I have an online expressive arts workshop called Body Love. When I created it, I was working out 3 times a week. My diet wasn't the best, but it wasn't the worst either.
Then I quit.
My excuse was grad school and returning to work after summer break, and my son transitioning to middle school. "Too much!!!!" I screamed. "I'll just take September off. I'll get back into in October."
Then it was, "I'll get back into when my research is done!"
Finally I said, "I'll get back into when my supporting paper is done!"
But I didn't.
Adding to this, my already less than ideal diet become officially bad. I just completely let it all go.
In 3 months, I gained 12 pounds. TWELVE!!!!!
Now, here is the thing. I don't hate my body or feel ashamed by my weight gain. I like my boobs bigger and I like my curves. I have huge hips no matter how much I weigh, it's just how my bones are. When I lose weight, my top half looks out of proportion, like I've borrowed someone else's legs, and they are the wrong size.
I learned in that year of working out that getting one of those hard bodies is a career. It takes much more than a daily hour-long work out to look like that. The benefits I got from working out had very little to do with my appearance. I loved feeling strong, and assertive, and having energy, and being able to run. I felt more confident in dealing with oppositional teenagers that are taller than me. I felt proud of the work I did at the gym.
But my clothes feel uncomfortable now, and I have a toe dipped in the pre-diabetic range, and that is not something I should be ignoring. I feel the weight gain in how I move, I feel less fit. I'll keep the curves, but I want to feel healthy again.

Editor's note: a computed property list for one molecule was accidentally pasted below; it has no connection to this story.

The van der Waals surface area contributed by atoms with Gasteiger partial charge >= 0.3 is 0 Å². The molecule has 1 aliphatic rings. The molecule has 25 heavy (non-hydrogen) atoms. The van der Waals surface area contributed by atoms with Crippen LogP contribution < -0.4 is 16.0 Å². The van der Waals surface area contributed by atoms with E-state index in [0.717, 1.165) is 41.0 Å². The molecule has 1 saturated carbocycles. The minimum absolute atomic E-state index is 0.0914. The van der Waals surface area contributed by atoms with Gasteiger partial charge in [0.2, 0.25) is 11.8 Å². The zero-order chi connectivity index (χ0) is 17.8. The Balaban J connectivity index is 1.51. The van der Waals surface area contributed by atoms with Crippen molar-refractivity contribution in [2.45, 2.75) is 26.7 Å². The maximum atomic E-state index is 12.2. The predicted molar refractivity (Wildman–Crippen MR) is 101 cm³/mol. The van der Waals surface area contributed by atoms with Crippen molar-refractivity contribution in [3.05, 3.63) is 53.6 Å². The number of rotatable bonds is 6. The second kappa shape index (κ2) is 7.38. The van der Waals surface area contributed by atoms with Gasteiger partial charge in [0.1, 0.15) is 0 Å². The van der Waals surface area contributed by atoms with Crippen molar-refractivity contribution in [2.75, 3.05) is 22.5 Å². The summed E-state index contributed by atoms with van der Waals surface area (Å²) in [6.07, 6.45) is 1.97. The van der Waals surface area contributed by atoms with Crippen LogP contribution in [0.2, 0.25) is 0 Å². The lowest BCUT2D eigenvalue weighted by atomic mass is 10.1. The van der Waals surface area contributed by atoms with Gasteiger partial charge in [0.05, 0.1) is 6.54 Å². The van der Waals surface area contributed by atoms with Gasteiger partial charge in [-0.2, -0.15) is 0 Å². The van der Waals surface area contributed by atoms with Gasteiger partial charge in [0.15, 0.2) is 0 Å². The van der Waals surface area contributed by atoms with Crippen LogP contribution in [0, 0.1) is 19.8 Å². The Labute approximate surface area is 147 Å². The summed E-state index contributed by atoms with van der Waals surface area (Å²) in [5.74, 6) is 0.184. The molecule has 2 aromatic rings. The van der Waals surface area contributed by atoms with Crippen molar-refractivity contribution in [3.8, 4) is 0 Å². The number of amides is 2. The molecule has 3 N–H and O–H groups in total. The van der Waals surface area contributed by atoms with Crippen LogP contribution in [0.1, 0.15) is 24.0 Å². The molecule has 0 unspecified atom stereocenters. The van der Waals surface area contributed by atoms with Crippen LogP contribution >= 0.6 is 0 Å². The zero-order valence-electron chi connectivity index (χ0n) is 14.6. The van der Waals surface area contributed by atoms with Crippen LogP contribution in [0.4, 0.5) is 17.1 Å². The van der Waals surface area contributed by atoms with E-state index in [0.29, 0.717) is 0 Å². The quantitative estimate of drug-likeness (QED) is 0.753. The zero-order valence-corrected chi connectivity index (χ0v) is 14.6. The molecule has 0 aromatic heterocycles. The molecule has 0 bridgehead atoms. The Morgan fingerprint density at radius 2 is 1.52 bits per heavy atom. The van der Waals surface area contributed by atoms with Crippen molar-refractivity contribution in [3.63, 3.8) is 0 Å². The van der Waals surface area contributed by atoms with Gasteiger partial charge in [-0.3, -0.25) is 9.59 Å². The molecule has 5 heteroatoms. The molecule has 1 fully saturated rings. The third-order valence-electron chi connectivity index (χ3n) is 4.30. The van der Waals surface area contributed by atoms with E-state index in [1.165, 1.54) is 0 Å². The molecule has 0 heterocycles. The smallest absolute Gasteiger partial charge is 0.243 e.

So I returned to the gym tonight, and had a healthy dinner. The beginning is always easy, the energy of recommitment and resolutions.
So...why am I telling you all of this?
Because, I know that the shine-y newness will wear off quick. I know that underneath my decision to quit is a deeper, bratty, rebellious little shit who is completely happy to sacrifice my long term health for short term cheap sugary highs, who is all to willing to avoid the work and tedium of working out. If I want to be active and healthy as I get older, I must, MUST make significant lifestyle changes that last longer than a year.
So that body love workshop I created? Now it calls to me. How can art help with this new ride on the roller coaster of self care? This is my next journey, an arts-based exploration of self love and self care, aging and health.